Pursuing eco-friendly soldering solutions is a good start

PCB manufacturers must consider various aspects during all production phases. For example, they need to select the right welding cables to attach electronic components with solder. The welding cable’s amperage is a primary concern when choosing the right size. This indicates the maximum electrical current the welding lead can safely handle. However, the gauge, electrical resistance and insulation can all affect the amperage. 

One practical way to move sustainable electronics materials forward is to focus on soldering options that are kinder to the environment, such as lead-free solder. This alternative has an approximate 217 F melting point. It typically contains copper or tin as a lead replacement. 

People who use soldering irons as hobbyists are typically very familiar with lead-free solder. It’s usually hard for nonindustrial customers to source due to the well-known safety risks associated with lead exposure. However, the push to use more eco-friendly electronic products has garnered more interest from professional manufacturers.

Close up of a soldering process of a printed circuit board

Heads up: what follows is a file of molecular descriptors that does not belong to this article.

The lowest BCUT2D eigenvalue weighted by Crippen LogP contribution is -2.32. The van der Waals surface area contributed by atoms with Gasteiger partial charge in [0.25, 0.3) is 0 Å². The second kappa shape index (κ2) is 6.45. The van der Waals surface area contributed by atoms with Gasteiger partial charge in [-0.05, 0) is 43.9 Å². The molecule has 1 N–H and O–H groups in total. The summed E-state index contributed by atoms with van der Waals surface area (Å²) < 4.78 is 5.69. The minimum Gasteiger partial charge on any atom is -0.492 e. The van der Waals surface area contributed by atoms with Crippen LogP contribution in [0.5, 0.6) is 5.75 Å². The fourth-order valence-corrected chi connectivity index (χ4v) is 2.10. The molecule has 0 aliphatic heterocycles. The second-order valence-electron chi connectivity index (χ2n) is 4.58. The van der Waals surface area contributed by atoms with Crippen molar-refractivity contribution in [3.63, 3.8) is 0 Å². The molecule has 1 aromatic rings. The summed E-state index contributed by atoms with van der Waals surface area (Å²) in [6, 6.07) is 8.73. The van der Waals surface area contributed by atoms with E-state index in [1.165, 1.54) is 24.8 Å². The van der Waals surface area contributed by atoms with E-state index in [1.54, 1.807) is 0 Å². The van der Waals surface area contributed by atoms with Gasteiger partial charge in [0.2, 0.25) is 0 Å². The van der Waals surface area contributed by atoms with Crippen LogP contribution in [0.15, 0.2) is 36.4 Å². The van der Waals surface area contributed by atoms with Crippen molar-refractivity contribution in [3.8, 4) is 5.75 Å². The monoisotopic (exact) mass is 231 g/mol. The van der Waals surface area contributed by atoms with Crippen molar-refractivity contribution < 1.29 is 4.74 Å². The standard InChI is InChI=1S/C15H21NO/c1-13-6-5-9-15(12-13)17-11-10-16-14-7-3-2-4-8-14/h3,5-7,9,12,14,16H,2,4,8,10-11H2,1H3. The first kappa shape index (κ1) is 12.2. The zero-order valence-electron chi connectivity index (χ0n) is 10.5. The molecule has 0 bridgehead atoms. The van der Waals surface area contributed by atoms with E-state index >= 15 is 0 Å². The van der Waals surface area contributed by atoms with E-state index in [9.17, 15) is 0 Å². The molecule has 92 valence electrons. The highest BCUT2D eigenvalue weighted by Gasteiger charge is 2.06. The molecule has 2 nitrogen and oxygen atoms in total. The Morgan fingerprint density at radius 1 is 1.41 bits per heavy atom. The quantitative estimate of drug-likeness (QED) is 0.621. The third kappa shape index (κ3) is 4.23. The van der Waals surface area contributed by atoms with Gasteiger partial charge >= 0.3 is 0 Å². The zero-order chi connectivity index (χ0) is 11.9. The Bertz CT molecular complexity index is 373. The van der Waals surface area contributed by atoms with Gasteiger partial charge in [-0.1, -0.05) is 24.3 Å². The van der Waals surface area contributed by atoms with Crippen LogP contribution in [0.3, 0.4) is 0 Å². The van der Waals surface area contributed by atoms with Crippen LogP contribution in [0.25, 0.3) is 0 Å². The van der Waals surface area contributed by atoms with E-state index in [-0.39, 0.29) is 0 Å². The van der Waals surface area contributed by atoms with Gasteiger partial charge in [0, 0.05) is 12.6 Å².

Researchers in Ireland worked on a model to predict the reliability of lead-free solder joints. Such data could encourage PCB makers to do things differently in favor of improved sustainability. A 2021 Deloitte study found that nearly one-quarter of industrial leaders had directly experienced how environmental and sustainability efforts supported people, profits and the planet. Thus, they intended to ramp up their efforts over the coming year. 

Sustainability efforts should ideally go beyond the materials and equipment used to attach components to PCBs. However, those areas of the process are excellent starting points. A welding cable’s jacket has insulation that protects it from cutting, tearing and abrasions. That’s one of the reasons it could last years if a person uses it carefully and by following the manufacturer’s instructions. Relatedly, lead-free soldering has a less negative impact on the environment than lead-based solder. 

These examples show how PCB manufacturers can start small by investigating sustainable electronics materials. Some producers in the electronics sector may also wish to explore how to make their processes more efficient and less resource-dependent. One way to do that is by using automated equipment. One PCB manufacturer only needs a three-day turnaround window to make customers’ products due to its highly automated system. 


Other ways to make eco-friendly electronic products